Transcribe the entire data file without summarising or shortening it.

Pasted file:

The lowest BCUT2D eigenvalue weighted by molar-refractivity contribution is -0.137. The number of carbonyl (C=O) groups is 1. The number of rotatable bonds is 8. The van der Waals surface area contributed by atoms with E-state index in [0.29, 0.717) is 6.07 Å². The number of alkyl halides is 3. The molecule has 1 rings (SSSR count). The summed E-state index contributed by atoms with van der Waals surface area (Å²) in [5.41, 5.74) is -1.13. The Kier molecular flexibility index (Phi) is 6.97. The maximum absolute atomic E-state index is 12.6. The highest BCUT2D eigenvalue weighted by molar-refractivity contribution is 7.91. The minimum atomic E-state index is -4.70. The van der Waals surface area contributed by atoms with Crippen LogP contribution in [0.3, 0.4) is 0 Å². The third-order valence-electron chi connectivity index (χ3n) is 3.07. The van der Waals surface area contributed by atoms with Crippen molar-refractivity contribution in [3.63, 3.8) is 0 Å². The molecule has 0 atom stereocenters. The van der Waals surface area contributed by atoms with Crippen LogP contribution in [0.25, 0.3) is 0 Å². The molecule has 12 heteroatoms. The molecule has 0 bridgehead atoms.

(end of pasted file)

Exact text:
The lowest BCUT2D eigenvalue weighted by molar-refractivity contribution is -0.137. The number of carbonyl (C=O) groups is 1. The number of rotatable bonds is 8. The van der Waals surface area contributed by atoms with E-state index in [0.29, 0.717) is 6.07 Å². The number of alkyl halides is 3. The molecule has 1 rings (SSSR count). The summed E-state index contributed by atoms with van der Waals surface area (Å²) in [5.41, 5.74) is -1.13. The Kier molecular flexibility index (Phi) is 6.97. The maximum absolute atomic E-state index is 12.6. The highest BCUT2D eigenvalue weighted by molar-refractivity contribution is 7.91. The minimum atomic E-state index is -4.70. The van der Waals surface area contributed by atoms with Crippen LogP contribution in [0.3, 0.4) is 0 Å². The third-order valence-electron chi connectivity index (χ3n) is 3.07. The van der Waals surface area contributed by atoms with Crippen molar-refractivity contribution in [3.63, 3.8) is 0 Å². The molecule has 0 atom stereocenters. The van der Waals surface area contributed by atoms with Crippen LogP contribution in [0.25, 0.3) is 0 Å². The molecule has 12 heteroatoms. The molecule has 0 bridgehead atoms.